The best friends have given a rundown house a massive makeover using the DIY skills they learned during lockdown.
The self-taught dynamic duo have saved thousands of pounds by watching YouTube videos.
Cullen and Ola, who met while studying at Lincoln University, saved a fortune by spending around £4,400 on their new kitchen, compared to an average cost of around £15,000 in the UK.
The buddies who worked in creative advertising made the decision in 2019 to buy the dilapidated house.
As reported in Daily Mirror, once the sale was over they began their massive refurbishment – which collided with the first Covid lockdown in March 2020 – during which they were both furloughed.
The best friends, who share their project on TikTok @bricks.and.disorder, took advantage of their extra free time and threw themselves into the project, taking on almost every aspect of the renovation on their own.
“We were furloughed for 4 months, and during that time we started learning how to do DIY because we had no choice,” they joked.
Today, they’ve remodeled about 80% of the house, but it’s in the kitchen that they believe they’ve made one of their biggest savings.
“One of the first things we did was to focus on the humidity issue.”
They added that most people would call in experts to fix moisture problems, which can be very expensive. Cullen and Ola took a different approach.
“We watched many videos on YouTube, called the moisture experts and got more information on what they were planning to do. Then we used that information to do the waterproofing ourselves. “, they said.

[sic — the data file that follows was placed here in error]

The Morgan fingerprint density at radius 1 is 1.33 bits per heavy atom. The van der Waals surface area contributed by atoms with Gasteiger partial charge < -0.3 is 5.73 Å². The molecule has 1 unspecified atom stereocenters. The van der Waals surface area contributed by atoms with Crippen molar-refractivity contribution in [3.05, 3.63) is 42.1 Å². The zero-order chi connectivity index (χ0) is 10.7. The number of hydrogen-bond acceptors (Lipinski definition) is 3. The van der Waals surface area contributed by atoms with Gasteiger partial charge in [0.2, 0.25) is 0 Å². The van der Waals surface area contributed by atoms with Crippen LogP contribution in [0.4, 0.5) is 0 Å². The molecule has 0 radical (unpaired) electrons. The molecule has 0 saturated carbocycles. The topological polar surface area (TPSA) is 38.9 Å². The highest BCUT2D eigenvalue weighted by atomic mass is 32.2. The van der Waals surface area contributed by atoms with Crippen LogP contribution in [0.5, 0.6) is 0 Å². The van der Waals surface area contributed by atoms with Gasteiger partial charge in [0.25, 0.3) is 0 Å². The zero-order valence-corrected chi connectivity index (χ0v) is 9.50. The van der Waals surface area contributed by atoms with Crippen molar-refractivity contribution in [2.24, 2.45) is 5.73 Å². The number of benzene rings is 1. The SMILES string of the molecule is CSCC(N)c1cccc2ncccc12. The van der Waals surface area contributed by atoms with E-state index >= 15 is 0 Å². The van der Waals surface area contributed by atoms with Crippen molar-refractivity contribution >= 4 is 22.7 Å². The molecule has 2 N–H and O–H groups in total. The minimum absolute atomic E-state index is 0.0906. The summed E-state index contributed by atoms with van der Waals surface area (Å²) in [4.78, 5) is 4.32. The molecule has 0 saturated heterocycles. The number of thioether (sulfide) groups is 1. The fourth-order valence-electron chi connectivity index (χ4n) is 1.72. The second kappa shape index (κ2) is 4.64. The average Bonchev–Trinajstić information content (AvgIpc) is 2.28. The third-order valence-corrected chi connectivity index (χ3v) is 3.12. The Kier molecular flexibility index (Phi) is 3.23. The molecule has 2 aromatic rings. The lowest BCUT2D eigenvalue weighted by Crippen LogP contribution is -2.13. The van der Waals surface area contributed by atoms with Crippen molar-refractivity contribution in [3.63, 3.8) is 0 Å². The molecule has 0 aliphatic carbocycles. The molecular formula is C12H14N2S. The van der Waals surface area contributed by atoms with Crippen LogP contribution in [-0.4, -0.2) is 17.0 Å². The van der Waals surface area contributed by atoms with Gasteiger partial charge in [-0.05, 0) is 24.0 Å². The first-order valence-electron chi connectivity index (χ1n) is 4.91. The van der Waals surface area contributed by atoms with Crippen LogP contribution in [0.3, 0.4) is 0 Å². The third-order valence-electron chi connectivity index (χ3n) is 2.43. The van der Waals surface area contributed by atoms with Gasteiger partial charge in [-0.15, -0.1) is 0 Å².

“We also found that the ground was completely rotten with dry rot and wet rot – it was a bad day.”
The pair used wooden joists instead of concrete to solve the problem, as it was a much cheaper option.
After fixing the issues with the floor, Cullen and Ola also realized that part of the ceiling was missing from a “botched job” a few years earlier – and it nearly had disastrous consequences.
“When you live with people while you renovate, sometimes accidents can happen.
“For example, our friend walked into the room above the kitchen when there was no floor – but there was a rug. Luckily he didn’t fall, we still don’t know How? ‘Or’ What.
With the structural issues resolved, the couple saved £1,300 on kitchen cabinets – which they ditched in favor of shelving instead.
Another budget choice the pair made was on kitchen tiles — or lack thereof. Instead of tiling the kitchen walls, the pair used washable paint which was a much cheaper option.
As for the appliances they used to outfit the room, the couple said they took a ‘thrifty’ approach – buying an ‘almost new’ fridge from Gumtree for £100.
The pair admit there were some things they couldn’t skimp on, such as an extractor fan, sink (£223) and tap (£120).
They also had to use their fingernails to open (IKEA’s) kitchen drawers for weeks while they decided which handles they wanted to buy – which totaled £100.
Since the couple plastered the walls of the house, Cullen and his girlfriend Beth (who also helps with DIY) have been living there while Ola lived with her mother in London.
While they agree it’s possible to live in a house while it’s being renovated, they said: “It’s definitely not an experience we would wish on anyone.
“Inconsistent electricity, dusty air, damp plaster, sometimes running water but sometimes not – it was difficult,” they said.
The pals said the main thing they learned was not to try and renovate the whole house at once – which didn’t leave them much room to live.
Their advice to anyone looking to take on their own home DIY project is to do your research before you get to work.
They said: “We spent hours researching YouTube, making calls and double-checking with every family friend we could reach.
“Be prepared to make mistakes, because we definitely have. Be sure to protect yourself – financially with relief funds and physically with masks, steel-toed boots, helmets and goggles.
“It helps to invest in good tools.”
Although the couple have taken on a huge amount of work themselves, they want people to ask for help if they need it.
“Sometimes it’s okay to pay to do a job and not do it yourself if it saves you stress.”
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